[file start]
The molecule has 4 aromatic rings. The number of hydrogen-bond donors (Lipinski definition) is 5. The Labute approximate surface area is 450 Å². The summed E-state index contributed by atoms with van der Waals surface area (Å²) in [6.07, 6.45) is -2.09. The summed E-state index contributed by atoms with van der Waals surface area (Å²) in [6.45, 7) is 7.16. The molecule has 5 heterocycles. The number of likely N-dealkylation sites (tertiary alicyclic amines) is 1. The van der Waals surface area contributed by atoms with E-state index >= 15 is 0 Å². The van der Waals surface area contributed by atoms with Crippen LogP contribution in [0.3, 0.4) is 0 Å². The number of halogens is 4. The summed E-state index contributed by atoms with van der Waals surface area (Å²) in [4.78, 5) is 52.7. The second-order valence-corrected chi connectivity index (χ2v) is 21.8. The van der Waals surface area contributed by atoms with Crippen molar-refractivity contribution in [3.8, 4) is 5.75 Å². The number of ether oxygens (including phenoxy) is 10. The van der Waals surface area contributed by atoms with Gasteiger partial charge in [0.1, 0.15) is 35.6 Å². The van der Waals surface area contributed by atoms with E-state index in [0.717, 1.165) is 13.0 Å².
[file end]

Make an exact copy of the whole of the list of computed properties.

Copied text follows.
The molecule has 4 aromatic rings. The number of hydrogen-bond donors (Lipinski definition) is 5. The Labute approximate surface area is 450 Å². The summed E-state index contributed by atoms with van der Waals surface area (Å²) in [6.07, 6.45) is -2.09. The summed E-state index contributed by atoms with van der Waals surface area (Å²) in [6.45, 7) is 7.16. The molecule has 5 heterocycles. The number of likely N-dealkylation sites (tertiary alicyclic amines) is 1. The van der Waals surface area contributed by atoms with E-state index >= 15 is 0 Å². The van der Waals surface area contributed by atoms with Crippen LogP contribution in [0.3, 0.4) is 0 Å². The number of halogens is 4. The summed E-state index contributed by atoms with van der Waals surface area (Å²) in [4.78, 5) is 52.7. The second-order valence-corrected chi connectivity index (χ2v) is 21.8. The van der Waals surface area contributed by atoms with Crippen molar-refractivity contribution in [3.8, 4) is 5.75 Å². The number of ether oxygens (including phenoxy) is 10. The van der Waals surface area contributed by atoms with Gasteiger partial charge in [0.1, 0.15) is 35.6 Å². The van der Waals surface area contributed by atoms with E-state index in [0.717, 1.165) is 13.0 Å².